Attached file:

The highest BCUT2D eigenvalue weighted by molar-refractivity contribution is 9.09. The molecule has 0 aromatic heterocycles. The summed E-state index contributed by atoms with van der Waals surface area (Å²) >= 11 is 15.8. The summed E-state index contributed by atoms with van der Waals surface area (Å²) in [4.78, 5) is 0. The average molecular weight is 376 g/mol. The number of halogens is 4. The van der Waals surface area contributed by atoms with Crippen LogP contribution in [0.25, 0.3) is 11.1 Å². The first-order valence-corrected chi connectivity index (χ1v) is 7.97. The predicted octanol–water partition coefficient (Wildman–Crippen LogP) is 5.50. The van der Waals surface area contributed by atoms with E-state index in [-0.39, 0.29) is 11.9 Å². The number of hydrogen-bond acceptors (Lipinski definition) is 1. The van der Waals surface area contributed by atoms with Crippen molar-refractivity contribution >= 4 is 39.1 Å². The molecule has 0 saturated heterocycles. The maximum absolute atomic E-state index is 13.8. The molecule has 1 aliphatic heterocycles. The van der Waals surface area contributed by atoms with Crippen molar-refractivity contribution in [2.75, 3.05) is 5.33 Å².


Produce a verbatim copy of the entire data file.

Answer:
The highest BCUT2D eigenvalue weighted by molar-refractivity contribution is 9.09. The molecule has 0 aromatic heterocycles. The summed E-state index contributed by atoms with van der Waals surface area (Å²) >= 11 is 15.8. The summed E-state index contributed by atoms with van der Waals surface area (Å²) in [4.78, 5) is 0. The average molecular weight is 376 g/mol. The number of halogens is 4. The van der Waals surface area contributed by atoms with Crippen LogP contribution in [0.25, 0.3) is 11.1 Å². The first-order valence-corrected chi connectivity index (χ1v) is 7.97. The predicted octanol–water partition coefficient (Wildman–Crippen LogP) is 5.50. The van der Waals surface area contributed by atoms with E-state index in [-0.39, 0.29) is 11.9 Å². The number of hydrogen-bond acceptors (Lipinski definition) is 1. The van der Waals surface area contributed by atoms with Crippen molar-refractivity contribution >= 4 is 39.1 Å². The molecule has 0 saturated heterocycles. The maximum absolute atomic E-state index is 13.8. The molecule has 1 aliphatic heterocycles. The van der Waals surface area contributed by atoms with Crippen molar-refractivity contribution in [2.75, 3.05) is 5.33 Å².